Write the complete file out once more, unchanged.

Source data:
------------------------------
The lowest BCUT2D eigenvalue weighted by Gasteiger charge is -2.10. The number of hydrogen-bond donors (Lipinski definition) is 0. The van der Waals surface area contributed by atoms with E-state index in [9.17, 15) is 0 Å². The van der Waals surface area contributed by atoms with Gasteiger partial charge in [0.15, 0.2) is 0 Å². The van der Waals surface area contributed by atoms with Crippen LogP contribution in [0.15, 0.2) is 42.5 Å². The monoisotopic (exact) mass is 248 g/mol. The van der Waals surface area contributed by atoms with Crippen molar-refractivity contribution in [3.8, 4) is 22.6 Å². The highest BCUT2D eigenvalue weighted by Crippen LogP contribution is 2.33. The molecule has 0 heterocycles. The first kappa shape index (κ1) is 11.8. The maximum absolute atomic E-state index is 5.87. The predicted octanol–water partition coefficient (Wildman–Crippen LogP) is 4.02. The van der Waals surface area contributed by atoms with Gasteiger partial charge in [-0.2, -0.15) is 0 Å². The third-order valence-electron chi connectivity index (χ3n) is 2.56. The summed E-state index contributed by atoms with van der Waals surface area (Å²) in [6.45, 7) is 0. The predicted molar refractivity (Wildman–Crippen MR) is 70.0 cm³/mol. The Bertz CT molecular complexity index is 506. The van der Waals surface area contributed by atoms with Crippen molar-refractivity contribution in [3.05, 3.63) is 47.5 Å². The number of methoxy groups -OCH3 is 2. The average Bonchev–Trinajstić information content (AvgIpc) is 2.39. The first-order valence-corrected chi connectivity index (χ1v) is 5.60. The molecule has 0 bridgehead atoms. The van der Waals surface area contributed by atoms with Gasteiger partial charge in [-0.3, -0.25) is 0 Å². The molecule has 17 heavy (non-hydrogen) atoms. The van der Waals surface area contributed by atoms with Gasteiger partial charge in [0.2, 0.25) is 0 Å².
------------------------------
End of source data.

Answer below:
The lowest BCUT2D eigenvalue weighted by Gasteiger charge is -2.10. The number of hydrogen-bond donors (Lipinski definition) is 0. The van der Waals surface area contributed by atoms with E-state index in [9.17, 15) is 0 Å². The van der Waals surface area contributed by atoms with Gasteiger partial charge in [0.15, 0.2) is 0 Å². The van der Waals surface area contributed by atoms with Crippen LogP contribution in [0.15, 0.2) is 42.5 Å². The monoisotopic (exact) mass is 248 g/mol. The van der Waals surface area contributed by atoms with Crippen molar-refractivity contribution in [3.8, 4) is 22.6 Å². The highest BCUT2D eigenvalue weighted by Crippen LogP contribution is 2.33. The molecule has 0 heterocycles. The first kappa shape index (κ1) is 11.8. The maximum absolute atomic E-state index is 5.87. The predicted octanol–water partition coefficient (Wildman–Crippen LogP) is 4.02. The van der Waals surface area contributed by atoms with Gasteiger partial charge in [-0.2, -0.15) is 0 Å². The third-order valence-electron chi connectivity index (χ3n) is 2.56. The summed E-state index contributed by atoms with van der Waals surface area (Å²) in [6.45, 7) is 0. The predicted molar refractivity (Wildman–Crippen MR) is 70.0 cm³/mol. The Bertz CT molecular complexity index is 506. The van der Waals surface area contributed by atoms with Crippen molar-refractivity contribution in [3.05, 3.63) is 47.5 Å². The number of methoxy groups -OCH3 is 2. The average Bonchev–Trinajstić information content (AvgIpc) is 2.39. The first-order valence-corrected chi connectivity index (χ1v) is 5.60. The molecule has 0 bridgehead atoms. The van der Waals surface area contributed by atoms with Gasteiger partial charge in [-0.3, -0.25) is 0 Å². The molecule has 17 heavy (non-hydrogen) atoms. The van der Waals surface area contributed by atoms with Gasteiger partial charge in [0.2, 0.25) is 0 Å².